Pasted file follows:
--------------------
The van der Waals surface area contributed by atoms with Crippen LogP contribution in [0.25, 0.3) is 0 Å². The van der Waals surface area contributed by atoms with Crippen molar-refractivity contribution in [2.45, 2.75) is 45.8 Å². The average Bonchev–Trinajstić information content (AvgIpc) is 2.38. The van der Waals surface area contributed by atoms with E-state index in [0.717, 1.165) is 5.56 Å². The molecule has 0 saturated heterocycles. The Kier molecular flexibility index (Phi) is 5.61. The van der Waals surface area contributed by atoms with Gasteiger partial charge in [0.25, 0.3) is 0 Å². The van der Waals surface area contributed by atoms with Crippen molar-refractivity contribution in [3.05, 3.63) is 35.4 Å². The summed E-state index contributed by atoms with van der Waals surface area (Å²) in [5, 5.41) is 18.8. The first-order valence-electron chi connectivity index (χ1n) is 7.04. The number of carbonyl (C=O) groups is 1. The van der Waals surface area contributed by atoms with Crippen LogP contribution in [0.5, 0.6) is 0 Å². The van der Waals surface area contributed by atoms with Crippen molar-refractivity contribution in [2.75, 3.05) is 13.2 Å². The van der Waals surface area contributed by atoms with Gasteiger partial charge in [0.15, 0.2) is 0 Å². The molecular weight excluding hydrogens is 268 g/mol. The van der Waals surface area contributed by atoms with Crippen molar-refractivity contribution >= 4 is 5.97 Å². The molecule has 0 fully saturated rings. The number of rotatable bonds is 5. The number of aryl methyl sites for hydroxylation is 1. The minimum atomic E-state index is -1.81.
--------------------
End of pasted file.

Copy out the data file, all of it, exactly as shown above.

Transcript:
The van der Waals surface area contributed by atoms with Crippen LogP contribution in [0.25, 0.3) is 0 Å². The van der Waals surface area contributed by atoms with Crippen molar-refractivity contribution in [2.45, 2.75) is 45.8 Å². The average Bonchev–Trinajstić information content (AvgIpc) is 2.38. The van der Waals surface area contributed by atoms with E-state index in [0.717, 1.165) is 5.56 Å². The molecule has 0 saturated heterocycles. The Kier molecular flexibility index (Phi) is 5.61. The van der Waals surface area contributed by atoms with Gasteiger partial charge in [0.25, 0.3) is 0 Å². The van der Waals surface area contributed by atoms with Crippen molar-refractivity contribution in [3.05, 3.63) is 35.4 Å². The summed E-state index contributed by atoms with van der Waals surface area (Å²) in [5, 5.41) is 18.8. The first-order valence-electron chi connectivity index (χ1n) is 7.04. The number of carbonyl (C=O) groups is 1. The van der Waals surface area contributed by atoms with Crippen LogP contribution in [0.5, 0.6) is 0 Å². The van der Waals surface area contributed by atoms with Crippen molar-refractivity contribution in [2.75, 3.05) is 13.2 Å². The van der Waals surface area contributed by atoms with Gasteiger partial charge in [0.15, 0.2) is 0 Å². The molecular weight excluding hydrogens is 268 g/mol. The van der Waals surface area contributed by atoms with Crippen molar-refractivity contribution >= 4 is 5.97 Å². The molecule has 0 fully saturated rings. The number of rotatable bonds is 5. The number of aryl methyl sites for hydroxylation is 1. The minimum atomic E-state index is -1.81.